An Announcement

A new look for Phenomenal World

After two years of publishing, we are thrilled to launch a new website

Our new home—developed and designed by Partner & Partners—retains the style of our original blog layout, while creating new streams of longform and shortform content, gathering a series section, and collecting past PW Sources in a updated archive. If you want to receive updates on new analysis and features on the site, sign up for post alerts here

In a new essay on the site, ADRIENNE BULLER and BENJAMIN BRAUN examine the rise of asset managers over the last two decades. 

From the piece: 

“Since the 2008 Financial Crisis, we’ve witnessed in BlackRock the rise of an undisputed shareholder superpower, but the firm, while exceptional, is not alone. Alongside its closest rival Vanguard, these two firms control nearly $20 trillion in assets and a combined market share of more than 50% in the booming market for exchange-traded funds (ETFs). And they’re not just big—they’re “universal,” controlling major stakes in every firm, asset class, industry, and geography of the global economy. It’s an unprecedented conjuncture of concentration and distribution, one which has prompted fierce debate over what this new era of common, universal, and increasingly passively-allocated ownership means.

At the heart of the debate is the theory of universal ownership, which contends that because today’s asset management giants are universal owners with fully diversified portfolios, they should be structurally motivated to internalize the negative externalities that arise from the conduct of individual corporations or sectors. Whether social inequality or the climate crisis, proponents of universal ownership contend that the enormous externalities of corporate capitalism will, eventually, diminish shareholder returns, and therefore universal owners should and will act to minimize them. It’s an elegant theory, but is it true? Ultimately, the answer to this question hinges on how we understand ownership.”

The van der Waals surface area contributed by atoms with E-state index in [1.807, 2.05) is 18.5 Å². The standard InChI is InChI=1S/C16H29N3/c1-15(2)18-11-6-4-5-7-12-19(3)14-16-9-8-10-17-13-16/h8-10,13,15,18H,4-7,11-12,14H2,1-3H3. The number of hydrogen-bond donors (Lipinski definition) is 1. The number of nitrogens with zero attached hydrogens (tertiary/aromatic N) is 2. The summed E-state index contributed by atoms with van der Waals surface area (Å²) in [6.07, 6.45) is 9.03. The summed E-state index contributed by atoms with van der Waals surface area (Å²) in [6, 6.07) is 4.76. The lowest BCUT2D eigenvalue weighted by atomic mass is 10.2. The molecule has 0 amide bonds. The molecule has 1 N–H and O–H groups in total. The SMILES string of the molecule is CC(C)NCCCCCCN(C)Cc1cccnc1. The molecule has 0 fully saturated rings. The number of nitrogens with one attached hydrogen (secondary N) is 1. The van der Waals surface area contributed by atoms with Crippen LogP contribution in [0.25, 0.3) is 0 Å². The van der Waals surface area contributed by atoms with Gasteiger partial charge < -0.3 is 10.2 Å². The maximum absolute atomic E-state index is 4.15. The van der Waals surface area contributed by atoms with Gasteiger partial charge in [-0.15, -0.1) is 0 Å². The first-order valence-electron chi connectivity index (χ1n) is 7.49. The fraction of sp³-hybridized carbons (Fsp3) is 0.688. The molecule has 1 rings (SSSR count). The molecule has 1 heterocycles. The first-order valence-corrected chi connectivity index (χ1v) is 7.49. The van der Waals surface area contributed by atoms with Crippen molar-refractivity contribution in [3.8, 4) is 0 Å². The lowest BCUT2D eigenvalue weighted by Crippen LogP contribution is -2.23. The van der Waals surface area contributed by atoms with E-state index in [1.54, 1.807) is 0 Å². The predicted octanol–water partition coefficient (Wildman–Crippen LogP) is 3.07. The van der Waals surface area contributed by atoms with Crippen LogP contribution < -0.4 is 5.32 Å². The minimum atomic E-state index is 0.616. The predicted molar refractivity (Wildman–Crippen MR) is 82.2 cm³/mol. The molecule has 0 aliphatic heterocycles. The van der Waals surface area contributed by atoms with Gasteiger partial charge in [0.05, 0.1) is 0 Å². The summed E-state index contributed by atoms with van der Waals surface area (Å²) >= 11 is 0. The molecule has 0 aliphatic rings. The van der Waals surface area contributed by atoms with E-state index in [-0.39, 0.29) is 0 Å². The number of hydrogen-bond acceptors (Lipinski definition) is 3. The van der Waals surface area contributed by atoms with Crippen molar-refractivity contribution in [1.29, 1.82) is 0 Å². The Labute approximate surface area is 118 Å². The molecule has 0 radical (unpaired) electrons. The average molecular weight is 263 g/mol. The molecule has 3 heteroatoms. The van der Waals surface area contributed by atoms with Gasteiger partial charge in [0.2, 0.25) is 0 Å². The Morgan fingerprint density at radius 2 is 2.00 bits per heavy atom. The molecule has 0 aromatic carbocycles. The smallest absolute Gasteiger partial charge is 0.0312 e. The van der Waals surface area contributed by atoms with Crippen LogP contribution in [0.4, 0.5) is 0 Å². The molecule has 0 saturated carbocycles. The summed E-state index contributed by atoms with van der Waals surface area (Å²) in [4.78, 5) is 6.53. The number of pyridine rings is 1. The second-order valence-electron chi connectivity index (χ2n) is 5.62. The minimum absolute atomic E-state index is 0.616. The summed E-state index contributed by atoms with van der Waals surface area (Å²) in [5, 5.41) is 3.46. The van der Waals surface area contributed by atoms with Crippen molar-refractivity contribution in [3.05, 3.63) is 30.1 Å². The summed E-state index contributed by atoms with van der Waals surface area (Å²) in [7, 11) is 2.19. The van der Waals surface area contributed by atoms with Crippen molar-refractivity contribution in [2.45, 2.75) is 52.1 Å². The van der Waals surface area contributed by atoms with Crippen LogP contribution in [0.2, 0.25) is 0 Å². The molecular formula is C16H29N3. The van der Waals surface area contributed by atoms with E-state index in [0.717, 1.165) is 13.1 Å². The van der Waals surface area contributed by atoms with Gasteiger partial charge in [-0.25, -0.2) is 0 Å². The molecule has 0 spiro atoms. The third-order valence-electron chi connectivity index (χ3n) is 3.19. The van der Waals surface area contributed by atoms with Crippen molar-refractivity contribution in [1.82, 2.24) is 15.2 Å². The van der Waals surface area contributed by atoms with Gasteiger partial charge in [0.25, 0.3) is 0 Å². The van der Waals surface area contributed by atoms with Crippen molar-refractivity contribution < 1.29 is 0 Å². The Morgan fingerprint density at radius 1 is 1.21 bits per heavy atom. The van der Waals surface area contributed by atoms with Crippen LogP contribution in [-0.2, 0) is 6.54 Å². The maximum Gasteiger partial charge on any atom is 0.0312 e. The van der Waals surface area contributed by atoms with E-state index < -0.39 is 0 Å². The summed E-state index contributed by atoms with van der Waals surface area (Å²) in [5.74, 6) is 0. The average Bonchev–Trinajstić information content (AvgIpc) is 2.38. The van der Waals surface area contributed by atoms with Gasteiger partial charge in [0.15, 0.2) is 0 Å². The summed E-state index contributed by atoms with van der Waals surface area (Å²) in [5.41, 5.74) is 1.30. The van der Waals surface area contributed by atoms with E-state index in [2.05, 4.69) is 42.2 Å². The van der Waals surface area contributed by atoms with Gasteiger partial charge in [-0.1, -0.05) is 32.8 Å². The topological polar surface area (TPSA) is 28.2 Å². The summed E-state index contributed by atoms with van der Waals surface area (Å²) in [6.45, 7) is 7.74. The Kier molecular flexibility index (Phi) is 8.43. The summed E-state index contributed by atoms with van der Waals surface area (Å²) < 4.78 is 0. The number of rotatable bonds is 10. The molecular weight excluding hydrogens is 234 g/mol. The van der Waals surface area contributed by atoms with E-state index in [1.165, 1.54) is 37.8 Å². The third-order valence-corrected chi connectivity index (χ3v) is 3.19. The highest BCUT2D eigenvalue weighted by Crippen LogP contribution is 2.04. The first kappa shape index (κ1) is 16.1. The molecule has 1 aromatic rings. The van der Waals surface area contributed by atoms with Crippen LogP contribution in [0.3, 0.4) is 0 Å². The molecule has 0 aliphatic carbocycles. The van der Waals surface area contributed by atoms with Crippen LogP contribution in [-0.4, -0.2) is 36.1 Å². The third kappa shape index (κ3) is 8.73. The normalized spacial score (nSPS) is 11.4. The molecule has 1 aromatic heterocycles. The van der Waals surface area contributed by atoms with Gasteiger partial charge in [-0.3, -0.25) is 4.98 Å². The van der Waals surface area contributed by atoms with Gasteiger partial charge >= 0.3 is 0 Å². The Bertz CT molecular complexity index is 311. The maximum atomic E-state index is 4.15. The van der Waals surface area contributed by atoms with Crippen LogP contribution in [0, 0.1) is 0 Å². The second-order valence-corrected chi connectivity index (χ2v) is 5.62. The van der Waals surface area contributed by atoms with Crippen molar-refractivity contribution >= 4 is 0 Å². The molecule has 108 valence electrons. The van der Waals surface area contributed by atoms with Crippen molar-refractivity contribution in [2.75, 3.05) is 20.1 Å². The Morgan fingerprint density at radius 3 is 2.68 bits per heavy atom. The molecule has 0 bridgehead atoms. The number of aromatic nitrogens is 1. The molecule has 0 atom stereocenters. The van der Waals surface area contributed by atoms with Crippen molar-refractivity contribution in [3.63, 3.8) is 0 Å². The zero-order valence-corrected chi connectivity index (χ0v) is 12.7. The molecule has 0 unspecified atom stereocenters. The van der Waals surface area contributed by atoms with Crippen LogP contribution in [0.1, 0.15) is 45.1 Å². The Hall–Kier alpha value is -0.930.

Link to the text.

And recently on Phenomenal World

+  “A Veblenian framework which accounts for changes in corporate strategy and structure sheds light on how shifting the distribution of profits towards IPR-rich firms that have a low marginal propensity to invest hinders growth.” Herman Mark Schwartz on intellectual property and secular stagnation. Link

+  “The BDI’s positions demonstrate the realization on the part of industry representatives that in order for Germany to cope with economic and geopolitical competition, strong state support for industry and a strong Europe are needed.” Thanos Liapas on Germany’s post-election negotiations. Link

+   “The divergence between core and periphery countries in the monetary and financial system curtails the ability of developing countries to decarbonize.” Kate Mackenzie on climate diplomacy and the financial system. Link


Slum Clearances in Chile

In her job market paper, PhD candidate in economics at UCLA Fernanda Rojas-Ampuero examines the long-term effects of slum clearances in Santiago, Chile under Pinochet. 

From the abstract: